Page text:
In vivo surface roughness evolution of a stressed metallic implant

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Implant-associated infection, a serious medical issue, is caused by the adhesion of bacteria to the surface of biomaterials; for this process the surface roughness is an important property. Surface nanotopography of medical implant devices can control the extent of bacterial attachment by modifying the surface morphology; to this end a model is introduced to facilitate the analysis of a nanoscale smooth surface subject to mechanical loading and in vivo corrosion. At nanometre scale rough surface promotes friction, hence reduces the mobility of the bacteria; this sessile environment expedites the biofilm growth. This manuscript derives the controlling equation for surface roughness evolution for metallic implant subject to in-plane stresses, and predicts the in vivo roughness changes within 6 hours of continued mechanical loading at different stress level. This paper provides analytic tool and theoretical information for surface nanotopography of medical implant devices.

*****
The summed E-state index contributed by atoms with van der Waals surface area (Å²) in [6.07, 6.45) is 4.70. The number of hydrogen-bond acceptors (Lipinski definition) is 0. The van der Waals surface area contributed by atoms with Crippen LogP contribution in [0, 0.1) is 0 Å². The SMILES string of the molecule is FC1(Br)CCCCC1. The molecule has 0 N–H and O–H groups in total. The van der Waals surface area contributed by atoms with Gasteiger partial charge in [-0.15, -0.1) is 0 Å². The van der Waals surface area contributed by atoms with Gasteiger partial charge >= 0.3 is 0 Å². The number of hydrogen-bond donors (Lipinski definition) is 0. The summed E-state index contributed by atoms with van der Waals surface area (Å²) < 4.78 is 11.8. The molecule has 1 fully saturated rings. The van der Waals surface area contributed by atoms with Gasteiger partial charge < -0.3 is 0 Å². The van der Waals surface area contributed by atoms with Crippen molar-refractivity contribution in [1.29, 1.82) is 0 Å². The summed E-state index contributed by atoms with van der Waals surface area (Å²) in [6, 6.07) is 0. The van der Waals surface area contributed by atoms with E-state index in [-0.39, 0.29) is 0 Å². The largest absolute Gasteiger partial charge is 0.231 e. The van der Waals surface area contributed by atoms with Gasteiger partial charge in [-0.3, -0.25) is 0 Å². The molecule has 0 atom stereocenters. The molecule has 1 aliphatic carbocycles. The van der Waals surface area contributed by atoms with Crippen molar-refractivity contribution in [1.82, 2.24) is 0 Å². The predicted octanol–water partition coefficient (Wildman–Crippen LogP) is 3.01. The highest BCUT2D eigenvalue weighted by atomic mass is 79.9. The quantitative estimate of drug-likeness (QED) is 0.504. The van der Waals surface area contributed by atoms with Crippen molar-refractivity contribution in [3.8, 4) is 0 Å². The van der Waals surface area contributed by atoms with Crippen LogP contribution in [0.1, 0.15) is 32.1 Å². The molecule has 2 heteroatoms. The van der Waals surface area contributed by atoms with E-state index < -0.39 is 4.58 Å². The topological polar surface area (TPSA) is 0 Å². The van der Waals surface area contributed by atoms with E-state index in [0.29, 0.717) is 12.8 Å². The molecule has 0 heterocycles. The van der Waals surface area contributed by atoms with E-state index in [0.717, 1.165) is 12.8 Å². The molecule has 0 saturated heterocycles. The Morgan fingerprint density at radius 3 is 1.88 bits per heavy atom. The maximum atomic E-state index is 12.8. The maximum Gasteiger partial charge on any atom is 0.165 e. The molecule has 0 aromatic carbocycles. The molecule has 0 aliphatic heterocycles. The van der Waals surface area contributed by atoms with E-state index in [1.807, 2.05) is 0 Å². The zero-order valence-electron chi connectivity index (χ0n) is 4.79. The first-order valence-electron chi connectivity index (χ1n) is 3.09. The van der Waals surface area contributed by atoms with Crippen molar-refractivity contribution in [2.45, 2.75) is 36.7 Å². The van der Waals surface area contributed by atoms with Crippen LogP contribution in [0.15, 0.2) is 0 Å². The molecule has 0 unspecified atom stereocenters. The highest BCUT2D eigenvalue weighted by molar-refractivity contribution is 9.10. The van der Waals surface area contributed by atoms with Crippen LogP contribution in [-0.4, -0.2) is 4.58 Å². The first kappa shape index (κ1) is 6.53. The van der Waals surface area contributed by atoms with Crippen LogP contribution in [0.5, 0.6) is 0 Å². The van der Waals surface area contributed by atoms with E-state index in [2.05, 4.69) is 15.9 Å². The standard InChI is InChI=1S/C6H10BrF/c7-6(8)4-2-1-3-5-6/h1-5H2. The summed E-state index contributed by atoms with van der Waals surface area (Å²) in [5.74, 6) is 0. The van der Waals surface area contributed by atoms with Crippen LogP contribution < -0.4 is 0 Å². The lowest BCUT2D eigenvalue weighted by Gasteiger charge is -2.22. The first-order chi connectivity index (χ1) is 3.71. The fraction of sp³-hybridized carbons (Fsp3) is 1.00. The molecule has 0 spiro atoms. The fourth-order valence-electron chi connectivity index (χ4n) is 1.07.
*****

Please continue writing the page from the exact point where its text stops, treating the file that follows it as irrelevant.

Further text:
Original languageEnglish
Pages (from-to)430-440
Number of pages11
JournalJournal of the Mechanics and Physics of Solids
Early online date25 May 2016
Publication statusPublished - 31 Oct 2016


  • stressed implant
  • surface roughness
  • in vivo


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